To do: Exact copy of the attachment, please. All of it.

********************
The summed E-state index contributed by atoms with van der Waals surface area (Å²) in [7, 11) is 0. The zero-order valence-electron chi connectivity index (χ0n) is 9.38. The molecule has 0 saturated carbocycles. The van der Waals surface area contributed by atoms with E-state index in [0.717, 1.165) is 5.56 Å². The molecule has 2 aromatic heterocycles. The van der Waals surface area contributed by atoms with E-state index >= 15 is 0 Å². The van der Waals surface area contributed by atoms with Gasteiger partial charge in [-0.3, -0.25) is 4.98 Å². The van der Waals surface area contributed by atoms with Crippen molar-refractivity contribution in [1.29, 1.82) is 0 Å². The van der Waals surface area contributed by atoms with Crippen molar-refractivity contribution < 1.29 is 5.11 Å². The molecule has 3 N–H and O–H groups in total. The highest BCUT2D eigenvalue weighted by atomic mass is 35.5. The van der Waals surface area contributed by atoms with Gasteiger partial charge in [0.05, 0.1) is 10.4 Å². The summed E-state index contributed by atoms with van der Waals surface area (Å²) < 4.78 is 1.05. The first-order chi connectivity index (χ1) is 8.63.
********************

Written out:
The summed E-state index contributed by atoms with van der Waals surface area (Å²) in [7, 11) is 0. The zero-order valence-electron chi connectivity index (χ0n) is 9.38. The molecule has 0 saturated carbocycles. The van der Waals surface area contributed by atoms with E-state index in [0.717, 1.165) is 5.56 Å². The molecule has 2 aromatic heterocycles. The van der Waals surface area contributed by atoms with E-state index >= 15 is 0 Å². The van der Waals surface area contributed by atoms with Gasteiger partial charge in [-0.3, -0.25) is 4.98 Å². The van der Waals surface area contributed by atoms with Crippen molar-refractivity contribution in [1.29, 1.82) is 0 Å². The van der Waals surface area contributed by atoms with Crippen molar-refractivity contribution < 1.29 is 5.11 Å². The molecule has 3 N–H and O–H groups in total. The highest BCUT2D eigenvalue weighted by atomic mass is 35.5. The van der Waals surface area contributed by atoms with Gasteiger partial charge in [0.05, 0.1) is 10.4 Å². The summed E-state index contributed by atoms with van der Waals surface area (Å²) < 4.78 is 1.05. The first-order chi connectivity index (χ1) is 8.63.